Jun. 25, 2020 / Press Release

HARRISBURG – The House today approved multiple bills, all part of a comprehensive package of legislation to ensure taxpayer dollars are not being used fraudulently or misspent. Rep. Seth Grove (R-Dover), who spearheaded the initiative to create the bill package and is the sponsor of House Bill 2352, issued the following statement:

“I am thrilled the first four bills of the package have been approved by the House. This legislative package serves to enhance the civil and criminal penalties associated with fraudulently taking taxpayer money.

“This six-bill package is the result of long hours of tireless work to address a very serious problem in Pennsylvania. Wasteful spending and the fraudulent use to taxpayer dollars should never be tolerated. Every dollar that is misspent or fraudulently taken is another dollar which is taken from those relying on critical government services or which hard-working taxpayers must make up.

“After reading a grand jury report on fraud in Pennsylvania’s Medical Assistance Program, also known as Medicaid, and conducting further research, I worked with fellow members of the General Assembly to draft the legislative package. The aim of the legislation is to address problems laid out in the report, and a report by the House Government Oversight Committee. Included in the reports were several recommendations such as, strengthening the requirements for Medicaid providers. Many of the recommendations were incorporated into the bills.”

The following House-approved bills will now be considered in the Senate:

House Bill 2351, Rep. Wendi Thomas (R-Bucks), would increase the penalty for knowing or causing a fraudulent claim to be submitted to a second-degree felony if the fraudulent claim is $100,000 or more. If the claim is between $2,000 and $100,000, the penalty for the fraudulent claim would be a third-degree felony. If the claim is $2,000 or less the penalty would be a third-degree misdemeanor.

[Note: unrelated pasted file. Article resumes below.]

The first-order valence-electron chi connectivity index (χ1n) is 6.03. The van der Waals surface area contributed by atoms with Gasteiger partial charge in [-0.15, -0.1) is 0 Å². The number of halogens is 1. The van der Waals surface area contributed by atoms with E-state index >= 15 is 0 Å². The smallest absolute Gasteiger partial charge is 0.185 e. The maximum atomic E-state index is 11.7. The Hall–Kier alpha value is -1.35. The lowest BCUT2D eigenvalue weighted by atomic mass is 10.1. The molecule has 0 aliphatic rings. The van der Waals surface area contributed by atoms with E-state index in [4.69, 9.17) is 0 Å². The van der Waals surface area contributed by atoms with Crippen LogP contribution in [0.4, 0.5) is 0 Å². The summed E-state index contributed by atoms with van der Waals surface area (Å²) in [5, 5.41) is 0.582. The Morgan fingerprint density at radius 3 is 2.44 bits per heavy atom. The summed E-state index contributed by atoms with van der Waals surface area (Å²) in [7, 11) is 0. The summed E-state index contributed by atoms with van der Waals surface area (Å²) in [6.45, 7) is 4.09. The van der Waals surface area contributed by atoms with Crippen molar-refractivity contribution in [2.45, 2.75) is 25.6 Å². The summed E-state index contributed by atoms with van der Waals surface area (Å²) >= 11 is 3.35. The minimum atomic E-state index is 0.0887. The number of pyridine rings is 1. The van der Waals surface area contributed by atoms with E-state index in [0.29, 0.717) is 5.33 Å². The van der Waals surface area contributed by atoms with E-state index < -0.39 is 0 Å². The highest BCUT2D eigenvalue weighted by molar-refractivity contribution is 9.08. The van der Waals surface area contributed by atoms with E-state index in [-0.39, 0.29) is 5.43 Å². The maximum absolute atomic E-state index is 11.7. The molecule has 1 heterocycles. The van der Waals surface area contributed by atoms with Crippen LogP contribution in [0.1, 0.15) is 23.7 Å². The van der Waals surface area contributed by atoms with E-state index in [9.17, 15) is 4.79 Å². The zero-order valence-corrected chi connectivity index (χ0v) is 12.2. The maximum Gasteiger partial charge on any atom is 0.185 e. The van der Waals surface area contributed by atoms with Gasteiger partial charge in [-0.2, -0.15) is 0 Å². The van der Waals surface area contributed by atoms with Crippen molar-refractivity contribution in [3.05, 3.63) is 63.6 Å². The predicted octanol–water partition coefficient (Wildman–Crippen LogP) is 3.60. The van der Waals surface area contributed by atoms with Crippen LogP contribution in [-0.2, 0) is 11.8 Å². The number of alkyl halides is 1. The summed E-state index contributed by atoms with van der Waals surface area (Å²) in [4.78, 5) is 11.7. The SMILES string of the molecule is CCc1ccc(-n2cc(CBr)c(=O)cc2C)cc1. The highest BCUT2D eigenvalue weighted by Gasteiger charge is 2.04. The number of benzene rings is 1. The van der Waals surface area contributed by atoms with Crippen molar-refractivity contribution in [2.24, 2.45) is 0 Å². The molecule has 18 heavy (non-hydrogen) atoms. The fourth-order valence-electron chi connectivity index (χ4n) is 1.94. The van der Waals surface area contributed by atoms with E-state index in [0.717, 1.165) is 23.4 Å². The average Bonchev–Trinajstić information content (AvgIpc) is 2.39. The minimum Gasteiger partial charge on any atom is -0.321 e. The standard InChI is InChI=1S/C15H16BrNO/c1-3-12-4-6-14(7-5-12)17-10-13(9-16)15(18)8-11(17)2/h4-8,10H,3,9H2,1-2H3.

House Bill 2353, Rep. Valerie Gaydos (R-Allegheny), which mirrors the Federal Improper Payment law, would require agencies to review their programs and expenditures and assess whether they are highly, moderately or unlikely to be susceptible to an improper payment.

House Bill 2354, Rep. Clint Owlett (R-Tioga/Bradford/Potter), would establish a searchable database of a variety of sources that would help identify organizations, individuals and entities that are not eligible to receive funds from a Commonwealth agency. The bill is modeled after the federal Do Not Pay law.

House Bill 2355, Rep. Tommy Sankey (R-Clearfield/Cambria), would require any Medicaid Managed Care Organization to enter into an agreement with the Department of Human Services to allow the department to recoup any Medicaid funds which were spent on the value of provider preventable conditions.

Representative Seth Grove
196th District
Pennsylvania House of Representatives

Media Contact: Greg Gross
RepGrove.com / Facebook.com/RepSethGrove